Help us Help You—And Your Friends
Ask your CFO and finance committee chair, or even someone from your auditor, to give a presentation for young philanthropists on how to read a nonprofit financial statement. (Just make sure you get someone who can really make it easy and interesting, which may be a bigger challenge than recruiting a new generation of donors.)
Get a committee of five to ten younger people to act as co-hosts, and ask for their help spreading the word. Consider partnering with another agency, or even offering it under the auspices of the United Way. You should invite your board, by the way, not just so they can meet the new recruits, but because many would be relieved to have a refresher course on this topic.
The event does not have to be fancy, it just has to give people a useful tool that will allow them to feel comfortable getting involved as a supporter and investor in your cause. Once they understand the financials, ask them to join a committee, come to an event, or tell you how they’d like to get involved. Even if they just want to be added to the mailing list in the short term, they’re now looking at you with new understanding and appreciation.
You may have a small group in the beginning, and you may spend time treating them like major donors without getting major dollars. But, recall that in their minds, and relative to their budget and experience, they may feel like major donors, and in a donor-centered shop, after all, their perspective is what matters on this topic.
Soon, they’ll start to tell you more about what they want to do, and how they want to involve their peers, and suddenly, you have the next generation not just of donors, but of your new donor recruitment team.
This guest post was written by Andrea Greer of Andrea Greer Consulting
Andrea was hooked on development as a profession when, in her first job, she received permission to update the general donation thank you letter more regularly than once a year. Donors responded with phone calls, handwritten notes of thanks for the timely thank you that referenced current events, and second gifts from people who had received the letter because they had already sent their (until that point) one and only annual gift. She’s been at it for 18 years since then.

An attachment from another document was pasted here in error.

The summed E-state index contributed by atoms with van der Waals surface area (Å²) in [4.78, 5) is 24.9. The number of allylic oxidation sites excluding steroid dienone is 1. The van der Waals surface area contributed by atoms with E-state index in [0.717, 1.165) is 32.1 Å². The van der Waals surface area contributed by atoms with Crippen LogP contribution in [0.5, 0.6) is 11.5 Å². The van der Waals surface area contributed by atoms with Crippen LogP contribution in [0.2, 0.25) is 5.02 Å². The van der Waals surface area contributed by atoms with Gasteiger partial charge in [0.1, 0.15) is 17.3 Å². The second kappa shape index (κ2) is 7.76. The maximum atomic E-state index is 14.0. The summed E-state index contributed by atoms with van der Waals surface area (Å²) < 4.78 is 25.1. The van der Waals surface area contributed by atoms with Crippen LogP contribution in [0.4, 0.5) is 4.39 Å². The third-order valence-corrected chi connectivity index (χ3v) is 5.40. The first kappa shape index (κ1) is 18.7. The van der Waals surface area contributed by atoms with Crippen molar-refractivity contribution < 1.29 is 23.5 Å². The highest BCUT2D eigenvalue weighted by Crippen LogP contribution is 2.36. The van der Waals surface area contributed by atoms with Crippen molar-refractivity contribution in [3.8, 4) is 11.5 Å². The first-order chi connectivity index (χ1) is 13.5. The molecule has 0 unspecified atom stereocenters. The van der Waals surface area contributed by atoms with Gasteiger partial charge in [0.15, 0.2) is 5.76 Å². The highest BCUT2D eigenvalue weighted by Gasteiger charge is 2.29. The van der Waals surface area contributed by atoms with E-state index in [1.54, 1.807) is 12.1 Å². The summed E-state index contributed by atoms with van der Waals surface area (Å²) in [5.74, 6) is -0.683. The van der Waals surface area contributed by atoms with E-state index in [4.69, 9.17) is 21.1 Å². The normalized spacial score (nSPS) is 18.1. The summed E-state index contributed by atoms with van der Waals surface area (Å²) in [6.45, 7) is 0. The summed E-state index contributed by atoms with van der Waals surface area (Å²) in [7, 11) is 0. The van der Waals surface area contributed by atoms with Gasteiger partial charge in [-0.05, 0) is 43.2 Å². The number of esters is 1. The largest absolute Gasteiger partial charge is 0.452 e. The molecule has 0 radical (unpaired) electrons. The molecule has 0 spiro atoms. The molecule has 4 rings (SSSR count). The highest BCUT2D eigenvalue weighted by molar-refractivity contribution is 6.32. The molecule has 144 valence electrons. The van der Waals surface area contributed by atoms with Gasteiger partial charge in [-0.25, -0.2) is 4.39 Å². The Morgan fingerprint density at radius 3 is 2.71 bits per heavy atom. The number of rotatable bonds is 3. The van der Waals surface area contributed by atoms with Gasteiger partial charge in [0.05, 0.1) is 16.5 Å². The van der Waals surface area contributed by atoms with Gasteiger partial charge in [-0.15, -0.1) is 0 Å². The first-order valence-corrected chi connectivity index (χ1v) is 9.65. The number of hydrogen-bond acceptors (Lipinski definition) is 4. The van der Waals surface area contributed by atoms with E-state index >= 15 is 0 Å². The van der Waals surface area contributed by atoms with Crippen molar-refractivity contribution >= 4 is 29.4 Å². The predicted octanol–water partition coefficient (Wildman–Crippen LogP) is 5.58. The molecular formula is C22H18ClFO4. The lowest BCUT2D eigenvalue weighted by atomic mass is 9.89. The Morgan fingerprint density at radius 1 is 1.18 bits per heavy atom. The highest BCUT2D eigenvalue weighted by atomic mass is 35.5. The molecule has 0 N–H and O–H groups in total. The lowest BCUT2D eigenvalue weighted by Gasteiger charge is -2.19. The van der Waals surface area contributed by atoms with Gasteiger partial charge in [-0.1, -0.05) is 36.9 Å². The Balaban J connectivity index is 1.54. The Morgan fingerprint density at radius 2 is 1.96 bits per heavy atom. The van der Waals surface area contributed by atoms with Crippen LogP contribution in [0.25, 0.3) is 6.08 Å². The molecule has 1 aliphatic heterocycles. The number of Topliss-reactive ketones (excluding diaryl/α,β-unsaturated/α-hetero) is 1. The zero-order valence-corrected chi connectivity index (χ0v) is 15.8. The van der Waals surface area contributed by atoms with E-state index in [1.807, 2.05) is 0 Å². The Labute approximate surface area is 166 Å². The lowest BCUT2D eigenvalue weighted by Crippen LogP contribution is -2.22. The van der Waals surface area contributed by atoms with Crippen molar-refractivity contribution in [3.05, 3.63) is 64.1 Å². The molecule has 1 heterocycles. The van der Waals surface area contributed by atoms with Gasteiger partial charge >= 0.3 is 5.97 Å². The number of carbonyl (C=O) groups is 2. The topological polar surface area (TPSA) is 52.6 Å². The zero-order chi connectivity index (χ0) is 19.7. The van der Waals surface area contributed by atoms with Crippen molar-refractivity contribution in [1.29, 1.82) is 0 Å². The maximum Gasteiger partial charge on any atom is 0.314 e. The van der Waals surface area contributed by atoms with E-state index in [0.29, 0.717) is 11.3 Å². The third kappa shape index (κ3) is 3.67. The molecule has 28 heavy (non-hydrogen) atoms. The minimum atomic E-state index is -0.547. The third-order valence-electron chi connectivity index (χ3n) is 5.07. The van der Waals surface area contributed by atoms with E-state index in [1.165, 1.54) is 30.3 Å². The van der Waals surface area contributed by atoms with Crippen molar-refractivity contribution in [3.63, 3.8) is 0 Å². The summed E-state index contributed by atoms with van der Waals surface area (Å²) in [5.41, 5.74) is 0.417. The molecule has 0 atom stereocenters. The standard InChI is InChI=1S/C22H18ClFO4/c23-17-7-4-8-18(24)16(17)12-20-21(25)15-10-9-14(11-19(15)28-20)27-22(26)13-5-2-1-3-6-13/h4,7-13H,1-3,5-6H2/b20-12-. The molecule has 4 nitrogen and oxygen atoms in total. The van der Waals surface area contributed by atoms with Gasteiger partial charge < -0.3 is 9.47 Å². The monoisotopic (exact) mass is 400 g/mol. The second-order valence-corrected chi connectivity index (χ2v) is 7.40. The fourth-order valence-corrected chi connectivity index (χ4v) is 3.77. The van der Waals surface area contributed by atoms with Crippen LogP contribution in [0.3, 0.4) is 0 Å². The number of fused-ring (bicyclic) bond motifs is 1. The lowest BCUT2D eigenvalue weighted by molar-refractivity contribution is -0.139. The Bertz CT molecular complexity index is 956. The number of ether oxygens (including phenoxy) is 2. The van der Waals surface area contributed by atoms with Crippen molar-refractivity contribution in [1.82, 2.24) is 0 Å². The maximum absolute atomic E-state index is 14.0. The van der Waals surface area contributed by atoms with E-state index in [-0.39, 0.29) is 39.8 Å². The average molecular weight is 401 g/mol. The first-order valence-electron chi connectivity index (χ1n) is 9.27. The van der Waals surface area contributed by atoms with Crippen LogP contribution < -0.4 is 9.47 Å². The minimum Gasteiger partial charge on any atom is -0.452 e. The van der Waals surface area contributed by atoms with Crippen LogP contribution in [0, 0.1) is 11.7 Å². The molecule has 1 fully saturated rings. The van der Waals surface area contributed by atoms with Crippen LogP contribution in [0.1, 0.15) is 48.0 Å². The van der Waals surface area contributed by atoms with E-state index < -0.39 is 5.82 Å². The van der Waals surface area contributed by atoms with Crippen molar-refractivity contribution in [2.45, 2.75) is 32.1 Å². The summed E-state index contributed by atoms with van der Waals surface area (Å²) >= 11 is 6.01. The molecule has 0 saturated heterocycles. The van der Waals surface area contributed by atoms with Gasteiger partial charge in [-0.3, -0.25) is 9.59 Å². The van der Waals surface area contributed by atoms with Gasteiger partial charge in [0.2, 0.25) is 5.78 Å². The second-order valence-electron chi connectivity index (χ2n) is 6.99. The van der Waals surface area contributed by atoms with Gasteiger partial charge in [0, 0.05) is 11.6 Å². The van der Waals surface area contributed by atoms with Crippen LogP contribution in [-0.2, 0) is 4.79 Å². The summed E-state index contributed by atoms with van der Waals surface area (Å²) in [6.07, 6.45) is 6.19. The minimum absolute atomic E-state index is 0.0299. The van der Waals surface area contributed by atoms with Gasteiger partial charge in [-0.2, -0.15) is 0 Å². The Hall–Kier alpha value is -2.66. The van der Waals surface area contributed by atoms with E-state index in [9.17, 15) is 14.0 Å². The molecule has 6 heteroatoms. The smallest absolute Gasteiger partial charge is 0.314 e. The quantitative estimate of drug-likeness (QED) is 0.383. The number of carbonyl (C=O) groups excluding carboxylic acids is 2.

She detoured to law school, but raised money as a member of a nonprofit board the whole time, ultimately realizing that asking for a gift was easier than suing someone. She’s been an entry-level clerk making copies of checks, a one-person shop doubling revenue even in the face of economic meltdowns, and the manager of large teams that included grant writers, event coordinators, and resale store cashiers. She now runs her own business as a fundraising consultant in Houston, Texas.
As a volunteer, she served as the founding chair of the young leaders group for a local nonprofit that, over the course of its first decade, has yielded a new cohort of supporters including at least ten board members, several major donors making five-figure gifts, and a string of event chairs, legal advisors, and board committee members.
Andrea dutifully attends to the whims of her two standard poodles, and makes time to help out when her musician husband needs someone on cow bell if his band is short-handed. She doesn’t understand why he hasn’t asked her to become a regular member, so has taken up bongos to increase the odds that she’ll be invited to sit in on percussion. She is not, however, holding her breath.